What changes about a place when we know the stories buried in the ground we tread on, the stories of the people who live and sleep behind its walls, the stories of the names inscribed on street signs and the stories of its skyline?
If our experience taking part in the Tiong Bahru Heritage Walk is anything to go by, the answer is everything.
Over three hours on Saturday morning, we joined a small group of curious individuals, couples, and families for a walk around the Tiong Bahru neighbourhood, guided by a pair of its most, but certainly not its only enthusiastic and loving residents. While the promise of a few hours of extra sleep on a weekend is hard to give up, the decision to do so soon proved to be a no-brainer. The precinct of Tiong Bahru is an aesthetically beautiful, charming one in and of itself, and became only more so when during the walk, the streets came alive with the stories that shaped them.
The Art Moderne style that characterises the uniqueness of the 1930s architecture was no longer just a pretty sight worthy of an Instagram post, but a reminder of the wanderlust and dreams of the people who lived at the time; the HDB apartments on ground level, from which residents still peek out from their window-grilles to watch people passing by isn’t a mere sidenote but a lingering lesson about how community is built by putting eyes on the street, and how it is lost by locking people in high-rises. There’s a lot more than meets the eye in this neighbourhood, and this walk served as an invitation to explore the same possibility, to uncover the stories that sculpted the places we call home, too.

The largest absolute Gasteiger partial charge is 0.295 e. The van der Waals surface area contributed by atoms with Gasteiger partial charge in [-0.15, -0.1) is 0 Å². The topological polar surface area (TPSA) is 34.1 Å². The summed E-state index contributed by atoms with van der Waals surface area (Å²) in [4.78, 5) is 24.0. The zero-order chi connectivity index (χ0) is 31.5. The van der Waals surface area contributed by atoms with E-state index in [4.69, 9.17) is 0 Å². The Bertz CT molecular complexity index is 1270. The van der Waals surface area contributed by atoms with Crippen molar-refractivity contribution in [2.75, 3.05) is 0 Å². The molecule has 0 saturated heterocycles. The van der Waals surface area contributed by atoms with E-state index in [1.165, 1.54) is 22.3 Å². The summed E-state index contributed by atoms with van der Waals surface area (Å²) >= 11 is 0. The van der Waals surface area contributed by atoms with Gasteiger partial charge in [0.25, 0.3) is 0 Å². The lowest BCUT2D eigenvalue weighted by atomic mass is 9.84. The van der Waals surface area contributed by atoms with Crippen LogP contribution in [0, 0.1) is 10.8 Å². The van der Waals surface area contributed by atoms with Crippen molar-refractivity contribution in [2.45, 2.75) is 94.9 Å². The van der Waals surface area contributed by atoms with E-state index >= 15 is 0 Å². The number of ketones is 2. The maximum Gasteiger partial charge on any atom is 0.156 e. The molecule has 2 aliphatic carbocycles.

A wise person once said that we can’t love what we cannot understand, and arguably, we come to understand something by way of the stories we associate with it, and we are thankful to the infectiously passionate team behind the Tiong Bahru Heritage Walks for sharing their love for their neighbourhood, and helping us to come to see another part of our island for more than its concrete.
Here are tips we gathered from this great experience that could help those of you inspired to start your own heritage initiatives:
1. Remember who you’re organising your event for, and why. Take note of what gaps they might have in their knowledge, and fill them in when necessary. Think about the pace they might prefer to go at, and the route most comfortable for them – remember that some paths are more pram and wheel-chair friendly than others.
2. When you speak, speak from your lived experience! In any tour, personal stories, rather than distant narratives presented from the top-down, are what stay with people for longer, and help to avoid the information that is shared from being dominated by broad and sweeping generalisations.